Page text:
The Bank of England’s Monetary Policy Committee voted 7-2 to hold its bank rate at 0.75 percent Thursday in a rare split decision a little more than a month before Dec. 12 parliamentary elections.
Committee members Jonathan Haskel and Michael Saunders called for a quarter-point rate cut as Britain faced the continued uncertainty over Brexit. Mike Carney, governor of the bank, led the majority in voting to hold the line on the rate.
The bank said in a statement that continued uncertainty may lead to a future cut.
“With the risk of a no-deal Brexit falling recently, we expect the uncertainty facing households and businesses to fall,” the bank said. “We also expect global growth to recover gradually. These developments should help growth here in [Britain]. If that does not happen, then we may need to lower interest rates to support [Britain’s] growth and ensure that we return inflation to our 2 percent target sustainably.”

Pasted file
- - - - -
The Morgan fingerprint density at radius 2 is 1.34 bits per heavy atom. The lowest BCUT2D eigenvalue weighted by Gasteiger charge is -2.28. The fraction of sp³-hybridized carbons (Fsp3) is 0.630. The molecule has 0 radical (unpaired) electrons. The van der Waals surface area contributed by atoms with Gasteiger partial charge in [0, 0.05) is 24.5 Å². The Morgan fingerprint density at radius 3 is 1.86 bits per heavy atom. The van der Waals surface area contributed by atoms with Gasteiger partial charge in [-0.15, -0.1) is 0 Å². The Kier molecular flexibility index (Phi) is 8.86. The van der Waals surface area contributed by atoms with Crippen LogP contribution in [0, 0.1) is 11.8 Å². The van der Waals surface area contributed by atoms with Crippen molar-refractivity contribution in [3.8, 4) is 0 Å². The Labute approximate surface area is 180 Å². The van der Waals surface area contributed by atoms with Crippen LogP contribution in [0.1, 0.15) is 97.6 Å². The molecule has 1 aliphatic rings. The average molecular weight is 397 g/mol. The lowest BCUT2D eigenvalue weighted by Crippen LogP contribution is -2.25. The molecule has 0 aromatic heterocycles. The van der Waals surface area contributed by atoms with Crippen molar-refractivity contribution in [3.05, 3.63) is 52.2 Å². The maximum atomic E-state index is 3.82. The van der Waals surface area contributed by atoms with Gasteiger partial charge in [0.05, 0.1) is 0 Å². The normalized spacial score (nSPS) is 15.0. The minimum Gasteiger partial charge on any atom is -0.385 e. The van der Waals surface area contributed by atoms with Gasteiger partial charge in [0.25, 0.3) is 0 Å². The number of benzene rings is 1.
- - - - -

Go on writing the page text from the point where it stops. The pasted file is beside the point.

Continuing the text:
In a news conference, Carney declined to characterize Prime Minister Boris Johnson’s Brexit deal as better or worse than the one negotiated by former Prime Minister Theresa May. He said a deal approved by the Parliament, regardless whose deal it is, will lessen the uncertainty, which would boost the economy.
Carney said he is expecting a deal to be approved, allowing Britain to leave the European Union by Jan. 31. He said the bank may need to still cut interest rates if global growth fails to stabilize or if Brexit fails to end economic uncertainties.